By Dr. JESSICA ROSE, ABC News Medical Unit:
Larry Stack, 51, knew something was wrong as he ascended a mountain on a recent climbing trip to Quito, Ecuador.
"I had had shortness of breath on trips before, but this was different," said Stack, who is a physician. "I developed a headache, and felt like I was going to pass out."
Stack's experience during his rapid ascent may be a familiar hazard to many of the millions of Americans who trek up the side of a mountain each year. He was experiencing acute mountain sickness. Commonly referred to as altitude sickness, it is a serious condition - and in its worst form, it is potentially deadly.
Now, new research published in the Annals of Emergency Medicine suggests that those who climb may do well to add a bottle of ibuprofen, a common anti-inflammatory painkiller, to their hiking packs.
Ibuprofen is available over the counter and is perhaps most widely known by the brand names Advil and Motrin - although it is available in numerous other formulations as well.
Study author Dr. Grant Lipman, an emergency medicine physician at Stanford University, first noted a decrease in the symptoms of acute mountain sickness - dizziness, fatigue, difficulty breathing, nausea and vomiting - while researching a previous group of study participants at high altitude.
"We saw that ibuprofen helped headache and, as a secondary finding, decreased the symptoms of acute mountain sickness," Lipman said.
He then tested this hypothesis using 86 volunteers. Each was given either ibuprofen or a placebo pill just before a summer climb in the White Mountains of California. Lipman's group found that those hikers taking ibuprofen were three times less likely to develop altitude sickness than those who took the dummy pill.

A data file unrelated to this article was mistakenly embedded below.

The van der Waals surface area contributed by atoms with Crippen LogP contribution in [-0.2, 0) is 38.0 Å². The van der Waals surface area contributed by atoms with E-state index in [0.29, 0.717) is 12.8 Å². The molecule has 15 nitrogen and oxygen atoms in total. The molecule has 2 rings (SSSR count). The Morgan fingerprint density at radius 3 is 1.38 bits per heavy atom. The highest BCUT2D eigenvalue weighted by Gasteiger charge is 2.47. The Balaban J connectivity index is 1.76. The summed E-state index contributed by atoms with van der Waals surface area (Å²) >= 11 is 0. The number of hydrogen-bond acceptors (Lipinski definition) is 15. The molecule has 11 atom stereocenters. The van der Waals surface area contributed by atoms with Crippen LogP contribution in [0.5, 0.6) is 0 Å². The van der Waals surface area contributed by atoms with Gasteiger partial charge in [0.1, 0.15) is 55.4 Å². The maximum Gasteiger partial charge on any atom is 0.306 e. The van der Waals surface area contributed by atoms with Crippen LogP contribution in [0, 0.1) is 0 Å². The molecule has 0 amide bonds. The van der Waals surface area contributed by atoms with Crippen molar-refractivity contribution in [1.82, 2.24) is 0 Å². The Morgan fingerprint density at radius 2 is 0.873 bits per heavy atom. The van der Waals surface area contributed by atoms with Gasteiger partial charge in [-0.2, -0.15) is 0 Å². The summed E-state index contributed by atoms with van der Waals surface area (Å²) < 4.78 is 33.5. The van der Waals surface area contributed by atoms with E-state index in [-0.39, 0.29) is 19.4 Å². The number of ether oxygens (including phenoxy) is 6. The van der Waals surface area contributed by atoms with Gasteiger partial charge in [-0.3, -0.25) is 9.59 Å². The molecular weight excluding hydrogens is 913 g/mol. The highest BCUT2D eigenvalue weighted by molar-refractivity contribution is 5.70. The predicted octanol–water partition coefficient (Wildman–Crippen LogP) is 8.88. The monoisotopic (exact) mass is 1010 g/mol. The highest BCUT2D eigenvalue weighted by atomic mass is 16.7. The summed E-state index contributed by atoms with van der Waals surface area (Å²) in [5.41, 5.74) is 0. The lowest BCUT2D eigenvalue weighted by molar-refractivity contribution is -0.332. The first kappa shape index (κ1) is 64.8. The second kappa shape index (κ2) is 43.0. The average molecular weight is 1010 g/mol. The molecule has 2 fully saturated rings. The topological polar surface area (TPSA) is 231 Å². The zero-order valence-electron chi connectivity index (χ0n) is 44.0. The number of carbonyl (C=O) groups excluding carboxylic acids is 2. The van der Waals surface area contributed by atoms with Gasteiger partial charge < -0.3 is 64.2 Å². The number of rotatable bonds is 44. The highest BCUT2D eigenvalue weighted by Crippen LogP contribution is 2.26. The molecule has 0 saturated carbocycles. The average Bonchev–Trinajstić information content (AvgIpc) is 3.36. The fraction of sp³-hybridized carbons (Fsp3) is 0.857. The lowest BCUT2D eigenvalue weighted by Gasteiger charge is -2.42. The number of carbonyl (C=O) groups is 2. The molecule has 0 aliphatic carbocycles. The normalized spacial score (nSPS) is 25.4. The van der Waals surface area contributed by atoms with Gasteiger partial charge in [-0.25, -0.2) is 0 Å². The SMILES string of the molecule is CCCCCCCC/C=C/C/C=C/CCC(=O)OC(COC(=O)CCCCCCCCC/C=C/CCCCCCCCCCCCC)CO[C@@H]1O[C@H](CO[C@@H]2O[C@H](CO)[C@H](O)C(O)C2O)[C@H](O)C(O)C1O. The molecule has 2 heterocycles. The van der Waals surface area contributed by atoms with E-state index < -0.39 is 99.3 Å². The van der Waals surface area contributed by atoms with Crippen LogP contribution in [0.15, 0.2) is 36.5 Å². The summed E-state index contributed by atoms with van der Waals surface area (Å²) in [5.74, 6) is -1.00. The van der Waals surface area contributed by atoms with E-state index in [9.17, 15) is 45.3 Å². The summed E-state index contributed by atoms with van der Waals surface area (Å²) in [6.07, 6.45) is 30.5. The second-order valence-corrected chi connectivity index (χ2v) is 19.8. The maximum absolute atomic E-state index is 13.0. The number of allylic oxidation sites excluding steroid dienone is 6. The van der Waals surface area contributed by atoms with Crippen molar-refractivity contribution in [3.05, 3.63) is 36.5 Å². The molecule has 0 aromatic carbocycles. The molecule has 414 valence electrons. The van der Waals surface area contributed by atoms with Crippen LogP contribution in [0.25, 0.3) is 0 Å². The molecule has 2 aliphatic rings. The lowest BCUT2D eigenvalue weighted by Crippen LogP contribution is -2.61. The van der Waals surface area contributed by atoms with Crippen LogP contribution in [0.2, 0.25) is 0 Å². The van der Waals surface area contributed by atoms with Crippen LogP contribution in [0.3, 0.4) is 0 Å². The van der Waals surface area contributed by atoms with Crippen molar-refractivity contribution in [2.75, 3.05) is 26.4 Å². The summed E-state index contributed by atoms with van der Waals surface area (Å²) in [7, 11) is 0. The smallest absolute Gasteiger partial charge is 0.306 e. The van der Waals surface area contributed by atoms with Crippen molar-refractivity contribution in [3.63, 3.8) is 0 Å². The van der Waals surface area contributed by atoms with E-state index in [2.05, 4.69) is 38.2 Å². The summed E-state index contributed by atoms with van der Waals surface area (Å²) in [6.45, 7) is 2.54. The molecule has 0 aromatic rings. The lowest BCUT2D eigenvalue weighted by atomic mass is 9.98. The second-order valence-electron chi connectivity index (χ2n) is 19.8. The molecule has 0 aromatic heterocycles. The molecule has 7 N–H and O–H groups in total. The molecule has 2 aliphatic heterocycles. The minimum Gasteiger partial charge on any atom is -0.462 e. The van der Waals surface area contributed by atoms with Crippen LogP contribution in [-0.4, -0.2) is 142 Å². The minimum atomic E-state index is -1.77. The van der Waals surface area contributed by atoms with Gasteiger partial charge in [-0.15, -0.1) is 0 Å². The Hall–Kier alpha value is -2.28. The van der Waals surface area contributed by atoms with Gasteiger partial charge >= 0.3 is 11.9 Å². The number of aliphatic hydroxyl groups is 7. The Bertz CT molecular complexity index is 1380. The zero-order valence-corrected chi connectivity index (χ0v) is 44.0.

Currently, there are two commonly used treatments for altitude sickness, and both require a trip to the doctor's office for a prescription. Dexamethasone, a steroid, and acetazolamide, a diuretic or "water pill," both have significant side effects.
During his experience with altitude sickness, Stack took acetazolamide, but he did not like the side effects, which included excessive urination and a "weird taste." His altitude sickness sent him to a local emergency room where he had an extensive workup - a CT scan, X-rays and an evaluation by a heart doctor. After several days, his symptoms resolved, but the current study suggests that taking ibuprofen could have helped him avoid these problems in the first place.
However, more studies may be needed to convince some physicians that this inexpensive, easy-to-administer pill should change the way they advise mountain climbers.
"Based on just one study, I'd be hesitant to recommend the use of ibuprofen for those at risk of acute mountain sickness, but I admit if I were traveling to the mountains, I'd be sure to have a supply of ibuprofen in my carry-on bag," said Dr. Richard O'Brien, an emergency physician at Moses Taylor Hospital in Scranton, Pa.
If one thing is certain, it is that those who experience these symptoms should seek help - and quickly. Emergency physicians said acute mountain sickness, if not treated, could lead to breathing problems, brain swelling, and death. Descending to a lower altitude at the first sign of distress is crucial.
"Unfortunately, every year there are climbers who die of high altitude cerebral edema [brain swelling] who took medications and pushed ahead on their ascent, instead of recognizing and acknowledging their symptoms and descending while they still had the opportunity," said Dr. Gabe Wilson, associate medical director at St. Luke's-Roosevelt Hospital's emergency department.